But losing a gundog is different. Why? I believe it’s because our dogs aren’t just pets - our relationship with dogs is different. And it follows, then, that our experience of loss is different. When people lose a pet, they lose a being that was totally theirs - a dependable dependent, if you will. But by working our dogs, we see a different side to them. We take them to the heather or the field, we give them a rough idea of where the birds are, and we hand over to them. They are the talent, and to try and tell them how to use their talent is bringing owls to Athens. Once you have worked a dog, you are no longer solely, wholly, their master. You have become colleagues - you are their manager, perhaps, but not their master.

This is certainly my experience. When he got into the field and after grouse, Jim became almost Bedlam-mad. He had that instinctive knowledge of what he was doing which comes pre-installed in all gundogs. It’s the result of generations of people just like us putting in the same time and effort we did to train the generations of dogs that came before ours. As he bounded through the heather, crashing and bellowing like a stag herd, his single-mindedness was something to behold; once he was over, under and threading through those tiny purple flowers he had so little respect for authority figures I suspected that Che Guevara might have had a picture of him on the wall of his Buenos Aires student flat. We soon formed a working agreement - I grew to understand, over the years of working him, that direction from me was ill-used and seldom sought. So I stopped giving him any.


That pure purpose is often how you’re able to tell a good gundog from a great one. The natural instinct can only be harnessed, not trained, and when we see it, we can’t help but marvel. The purpose, in fact, has a handy name - it is what Aristotle called ‘entelechy’. Encylopedia Britannica defines it as ‘that which realises or makes actual what is otherwise merely potential.’ The Greek spent many years studying the difference between what something is made of, and what makes it what it is. Entelechy, he decided, is what distinguishes something living, something with a purpose, from the simple matter that makes it up. It is the essential function of being. For us, and our dogs, that is working in perfect concert.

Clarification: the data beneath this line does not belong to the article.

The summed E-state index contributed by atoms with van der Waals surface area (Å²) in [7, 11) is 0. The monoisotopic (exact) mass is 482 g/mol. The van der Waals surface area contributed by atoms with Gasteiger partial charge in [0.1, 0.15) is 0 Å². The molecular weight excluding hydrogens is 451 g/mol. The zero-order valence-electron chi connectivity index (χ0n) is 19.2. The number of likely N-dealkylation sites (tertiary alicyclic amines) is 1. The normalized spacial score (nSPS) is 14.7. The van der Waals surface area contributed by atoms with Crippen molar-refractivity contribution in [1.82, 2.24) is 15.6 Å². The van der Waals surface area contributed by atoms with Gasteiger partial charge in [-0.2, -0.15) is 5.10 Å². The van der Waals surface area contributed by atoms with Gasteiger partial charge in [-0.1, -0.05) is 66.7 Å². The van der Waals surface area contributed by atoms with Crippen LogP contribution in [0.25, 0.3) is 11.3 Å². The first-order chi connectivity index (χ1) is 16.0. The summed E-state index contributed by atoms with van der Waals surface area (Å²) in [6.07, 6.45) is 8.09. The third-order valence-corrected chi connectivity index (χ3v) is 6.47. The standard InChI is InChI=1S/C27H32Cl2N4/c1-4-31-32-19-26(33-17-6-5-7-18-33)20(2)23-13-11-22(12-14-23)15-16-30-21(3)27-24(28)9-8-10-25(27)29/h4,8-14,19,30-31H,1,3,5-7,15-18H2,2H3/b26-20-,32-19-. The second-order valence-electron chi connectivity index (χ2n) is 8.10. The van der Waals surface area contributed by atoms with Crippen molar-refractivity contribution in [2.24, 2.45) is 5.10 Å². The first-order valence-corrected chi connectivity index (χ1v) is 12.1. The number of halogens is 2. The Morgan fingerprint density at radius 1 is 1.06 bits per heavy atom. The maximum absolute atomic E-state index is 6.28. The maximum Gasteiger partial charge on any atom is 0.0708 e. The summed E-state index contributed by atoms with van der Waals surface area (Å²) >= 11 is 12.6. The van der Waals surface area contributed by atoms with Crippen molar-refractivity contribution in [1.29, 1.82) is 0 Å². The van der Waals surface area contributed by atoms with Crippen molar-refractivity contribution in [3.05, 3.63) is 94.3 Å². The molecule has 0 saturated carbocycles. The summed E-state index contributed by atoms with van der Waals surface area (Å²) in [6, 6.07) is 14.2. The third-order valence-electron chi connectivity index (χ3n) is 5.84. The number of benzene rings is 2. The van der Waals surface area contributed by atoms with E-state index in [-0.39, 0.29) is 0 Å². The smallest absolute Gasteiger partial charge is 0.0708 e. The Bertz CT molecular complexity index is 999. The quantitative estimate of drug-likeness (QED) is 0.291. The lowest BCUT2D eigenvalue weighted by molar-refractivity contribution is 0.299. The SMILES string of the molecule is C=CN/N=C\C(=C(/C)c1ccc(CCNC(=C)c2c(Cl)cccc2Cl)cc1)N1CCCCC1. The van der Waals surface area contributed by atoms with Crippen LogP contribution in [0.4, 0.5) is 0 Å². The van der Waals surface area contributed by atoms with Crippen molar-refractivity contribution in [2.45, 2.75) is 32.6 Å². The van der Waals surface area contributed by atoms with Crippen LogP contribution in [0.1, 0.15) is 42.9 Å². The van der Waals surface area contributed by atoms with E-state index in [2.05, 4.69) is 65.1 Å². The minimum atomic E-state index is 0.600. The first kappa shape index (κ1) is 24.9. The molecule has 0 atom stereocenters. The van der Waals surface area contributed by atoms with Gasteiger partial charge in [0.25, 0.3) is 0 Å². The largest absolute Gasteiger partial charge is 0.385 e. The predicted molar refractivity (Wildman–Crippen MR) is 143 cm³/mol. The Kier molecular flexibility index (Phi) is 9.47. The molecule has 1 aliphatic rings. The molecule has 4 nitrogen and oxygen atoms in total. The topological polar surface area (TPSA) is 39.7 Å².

That, I believe, is why we find watching dogs working such a captivating example of sublimity and why these animals give us cause for such deep joy. We are watching an animal fulfil its entelechy, and our role in that means we experience something few other pet owners ever encounter. This is the formation of a relationship based not on dependence, but on co-dependence, symbiosis, harmony - call it what you will.

But the existence of this unique bond means that when we lose a gundog, each one of us becomes the captain of a boat with no oars. We lose a partner, a true part of ourselves, and part of our own entelechy too. We form such a strong relationship with these animals, and fall so heartbreakingly in love with them, that they become part of our reason for being.

But to go on extolling his virtues further would be gilding the lily. The last word, I shall give to a man inestimably more wise than I. The Pope, recently, was asked if dogs went to heaven. His reply was simple: “How can heaven exist without dogs?”